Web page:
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Archive for the ‘Poetry forms’ Category

William Wordsworth (1770-1850)

We Are Seven

A simple Child,
That lightly draws its breath,
And feels its life in every limb,
What should it know of death?

I met a little cottage Girl:
She was eight years old, she said;
Her hair was thick with many a curl
That clustered round her head.

She had a rustic, woodland air,
And she was wildly clad:
Her eyes were fair, and very fair;
— Her beauty made me glad.

Sisters and brothers, little Maid,
How many may you be?
How many? Seven in all, she said,
And wondering looked at me.

And where are they? I pray you tell.
She answered, Seven are we;
And two of us at Conway dwell,
And two are gone to sea.

Two of us in the church-yard lie,
My sister and my brother;
And, in the church-yard cottage, I
Dwell near them with my mother.

You say that two at Conway dwell,
And two are gone to sea,
Yet ye are seven! — I pray you tell,
Sweet Maid, how this may be.

Then did the little Maid reply,
Seven boys and girls are we;
Two of us in the church-yard lie,
Beneath the church-yard tree.

You run about, my little Maid,
Your limbs they are alive;
If two are in the church-yard laid,
Then ye are only five.

Their graves are green, they may be seen,
The little Maid replied,
“Twelve steps or more from my mother’s door,
And they are side by side.

“My stockings there I often knit,
My kerchief there I hem;
And there upon the ground I sit,
And sing a song to them.

“And often after sunset, Sir,
When it is light and fair,
I take my little porringer,
And eat my supper there.

“The first that died was sister Jane;
In bed she moaning lay,
Till God released her of her pain;
And then she went away.

“So in the churchyard she was laid;
And, when the grass was dry,
Together round her grave we played,
My brother John and I.

And when the ground was white with snow,
And I could run and slide,
My brother John was forced to go,
And he lies by her side.

How many are you then, said I,
If they two are in heaven?
Quick was the little Maid’s reply,
O Master! we are seven.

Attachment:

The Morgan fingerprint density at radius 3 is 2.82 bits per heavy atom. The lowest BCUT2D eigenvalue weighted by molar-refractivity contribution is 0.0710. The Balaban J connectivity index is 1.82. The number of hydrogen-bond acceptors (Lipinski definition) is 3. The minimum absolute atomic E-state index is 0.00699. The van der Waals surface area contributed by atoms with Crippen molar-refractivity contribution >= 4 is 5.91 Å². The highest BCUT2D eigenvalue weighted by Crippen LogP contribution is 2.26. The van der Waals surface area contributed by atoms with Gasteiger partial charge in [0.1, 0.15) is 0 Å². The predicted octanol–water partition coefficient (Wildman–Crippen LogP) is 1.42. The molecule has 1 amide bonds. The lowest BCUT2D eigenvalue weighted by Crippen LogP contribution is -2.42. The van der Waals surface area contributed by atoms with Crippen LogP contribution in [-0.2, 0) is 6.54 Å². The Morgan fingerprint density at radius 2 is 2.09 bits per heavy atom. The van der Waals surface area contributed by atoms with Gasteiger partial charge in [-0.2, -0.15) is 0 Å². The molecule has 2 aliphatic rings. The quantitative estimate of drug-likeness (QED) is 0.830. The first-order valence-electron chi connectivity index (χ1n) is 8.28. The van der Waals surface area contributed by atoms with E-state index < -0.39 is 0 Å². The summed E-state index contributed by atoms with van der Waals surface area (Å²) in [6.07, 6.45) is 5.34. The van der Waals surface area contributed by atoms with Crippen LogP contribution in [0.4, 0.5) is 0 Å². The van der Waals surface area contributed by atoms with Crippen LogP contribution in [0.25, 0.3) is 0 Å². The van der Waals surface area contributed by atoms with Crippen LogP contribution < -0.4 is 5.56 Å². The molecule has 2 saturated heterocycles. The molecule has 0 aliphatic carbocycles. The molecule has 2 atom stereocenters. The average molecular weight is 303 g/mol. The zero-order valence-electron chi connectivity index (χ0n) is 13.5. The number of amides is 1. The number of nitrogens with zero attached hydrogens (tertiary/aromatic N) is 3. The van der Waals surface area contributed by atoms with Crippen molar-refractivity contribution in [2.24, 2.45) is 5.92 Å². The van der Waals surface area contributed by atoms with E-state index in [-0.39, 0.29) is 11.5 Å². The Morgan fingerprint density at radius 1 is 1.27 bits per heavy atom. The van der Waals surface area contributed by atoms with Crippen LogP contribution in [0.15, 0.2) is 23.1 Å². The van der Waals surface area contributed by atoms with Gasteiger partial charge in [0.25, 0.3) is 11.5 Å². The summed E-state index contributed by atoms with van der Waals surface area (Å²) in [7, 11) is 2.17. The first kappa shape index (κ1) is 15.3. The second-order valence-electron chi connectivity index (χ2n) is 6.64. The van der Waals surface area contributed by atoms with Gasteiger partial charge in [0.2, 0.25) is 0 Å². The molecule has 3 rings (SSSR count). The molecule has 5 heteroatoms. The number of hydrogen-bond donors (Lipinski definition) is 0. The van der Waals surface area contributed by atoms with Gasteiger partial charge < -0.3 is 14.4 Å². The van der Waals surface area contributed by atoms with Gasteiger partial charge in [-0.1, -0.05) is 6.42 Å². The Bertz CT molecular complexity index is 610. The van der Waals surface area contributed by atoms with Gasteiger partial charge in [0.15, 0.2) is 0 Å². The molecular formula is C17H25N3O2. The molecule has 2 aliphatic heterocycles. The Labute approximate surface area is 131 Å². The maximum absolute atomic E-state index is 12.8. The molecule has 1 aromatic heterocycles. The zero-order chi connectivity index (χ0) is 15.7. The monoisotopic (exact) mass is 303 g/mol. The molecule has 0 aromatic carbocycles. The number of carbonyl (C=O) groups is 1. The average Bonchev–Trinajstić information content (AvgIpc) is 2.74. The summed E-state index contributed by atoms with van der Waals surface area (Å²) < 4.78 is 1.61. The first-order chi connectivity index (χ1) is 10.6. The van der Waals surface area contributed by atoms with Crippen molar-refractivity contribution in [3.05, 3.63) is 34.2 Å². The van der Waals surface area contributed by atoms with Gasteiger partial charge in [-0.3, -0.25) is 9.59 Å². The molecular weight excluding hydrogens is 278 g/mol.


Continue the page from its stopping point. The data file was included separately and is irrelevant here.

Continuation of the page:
But they are dead; those two are dead!
Their spirits are in heaven!
‘Twas throwing words away; for still
The little Maid would have her will,
And said, Nay, we are seven!

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Donald Justice (1925-2004) won the Pulitzer for his book of "Selected Poems"

One of my teachers at Vermont College of Fine Arts was taught by Donald Justice at the University of Iowa in the Iowa Writers’ Workshop. He told her when writing a poem to imagine panning in on the subject matter with a movie camera. Decide what people are in that scene, what objects, what sights, what sounds? It helps place the words in context.

I attended a reading by Justice in the late 80s where he was asked about the difficulties of rhyming and writing in forms. He laughed and said it was more difficult for him not to rhyme and not to use forms. I’ve included two of his poems below. The second is a villanelle.

Another American poet, Mark Strand (born 1934), said about Justice, “From the very beginning Justice has fashioned his poems, honed them down, freed them of rhetorical excess and the weight (however gracefully sustained) of an elaborate diction. His self-indulgence, then, has been with the possibilities of plain statement. His refusal to adopt any other mode but that which his subject demands — minimal, narcissist, negating — has nourished him.”

The Evening of the Mind

Now comes the evening of the mind.
Here are the fireflies twitching in the blood;
Here is the shadow moving down the page
Where you sit reading by the garden wall.
Now the dwarf peach trees, nailed to their trellises,
Shudder and droop. Your know their voices now,
Faintly the martyred peaches crying out
Your name, the name nobody knows but you.
It is the aura and the coming on.
It is the thing descending, circling, here.
And now it puts a claw out and you take it.
Thankfully in your lap you take it, so.

You said you would not go away again,
You did not want to go away—and yet,
It is as if you stood out on the dock
Watching a little boat drift out
Beyond the sawgrass shallows, the dead fish . . .
And you were in it, skimming past old snags,
Beyond, beyond, under a brazen sky
As soundless as a gong before it’s struck—
Suspended how?—and now they strike it, now
The ether dream of five-years-old repeats, repeats,
And you must wake again to your own blood
And empty spaces in the throat.
………………………………………………….

In Memory of the Unknown Poet, Robert Boardman Vaughn

But the essential advantage for a poet is not to have a beautiful world with which to deal: it is to be able to see beneath both beauty and ugliness; to see the boredom, and the horror, and the glory. T.S. Eliot

It was his story. It would always be his story.
It followed him; it overtook him finally—
The boredom, and the horror, and the glory.